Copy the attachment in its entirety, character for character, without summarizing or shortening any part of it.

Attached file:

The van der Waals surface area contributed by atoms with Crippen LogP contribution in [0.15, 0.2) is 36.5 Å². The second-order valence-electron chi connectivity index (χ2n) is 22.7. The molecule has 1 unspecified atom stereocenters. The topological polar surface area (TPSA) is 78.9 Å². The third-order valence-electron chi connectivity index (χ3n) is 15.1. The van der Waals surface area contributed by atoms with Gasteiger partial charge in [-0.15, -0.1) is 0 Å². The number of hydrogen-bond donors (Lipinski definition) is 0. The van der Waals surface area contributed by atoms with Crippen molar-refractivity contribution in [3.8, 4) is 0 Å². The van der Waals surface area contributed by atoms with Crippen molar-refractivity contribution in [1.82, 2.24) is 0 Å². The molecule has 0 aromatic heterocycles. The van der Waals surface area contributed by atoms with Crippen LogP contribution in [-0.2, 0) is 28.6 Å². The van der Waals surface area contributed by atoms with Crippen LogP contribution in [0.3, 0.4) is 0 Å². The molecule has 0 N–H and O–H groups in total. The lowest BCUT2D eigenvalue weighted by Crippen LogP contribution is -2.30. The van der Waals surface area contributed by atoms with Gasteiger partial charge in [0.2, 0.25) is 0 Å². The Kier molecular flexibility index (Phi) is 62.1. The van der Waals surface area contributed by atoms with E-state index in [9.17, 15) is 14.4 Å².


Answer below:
The van der Waals surface area contributed by atoms with Crippen LogP contribution in [0.15, 0.2) is 36.5 Å². The second-order valence-electron chi connectivity index (χ2n) is 22.7. The molecule has 1 unspecified atom stereocenters. The topological polar surface area (TPSA) is 78.9 Å². The third-order valence-electron chi connectivity index (χ3n) is 15.1. The van der Waals surface area contributed by atoms with Gasteiger partial charge in [-0.15, -0.1) is 0 Å². The number of hydrogen-bond donors (Lipinski definition) is 0. The van der Waals surface area contributed by atoms with Crippen molar-refractivity contribution in [3.8, 4) is 0 Å². The van der Waals surface area contributed by atoms with Crippen molar-refractivity contribution in [1.82, 2.24) is 0 Å². The molecule has 0 aromatic heterocycles. The van der Waals surface area contributed by atoms with Crippen LogP contribution in [-0.2, 0) is 28.6 Å². The van der Waals surface area contributed by atoms with Crippen LogP contribution in [0.3, 0.4) is 0 Å². The molecule has 0 N–H and O–H groups in total. The lowest BCUT2D eigenvalue weighted by Crippen LogP contribution is -2.30. The van der Waals surface area contributed by atoms with Gasteiger partial charge in [0.2, 0.25) is 0 Å². The Kier molecular flexibility index (Phi) is 62.1. The van der Waals surface area contributed by atoms with E-state index in [9.17, 15) is 14.4 Å².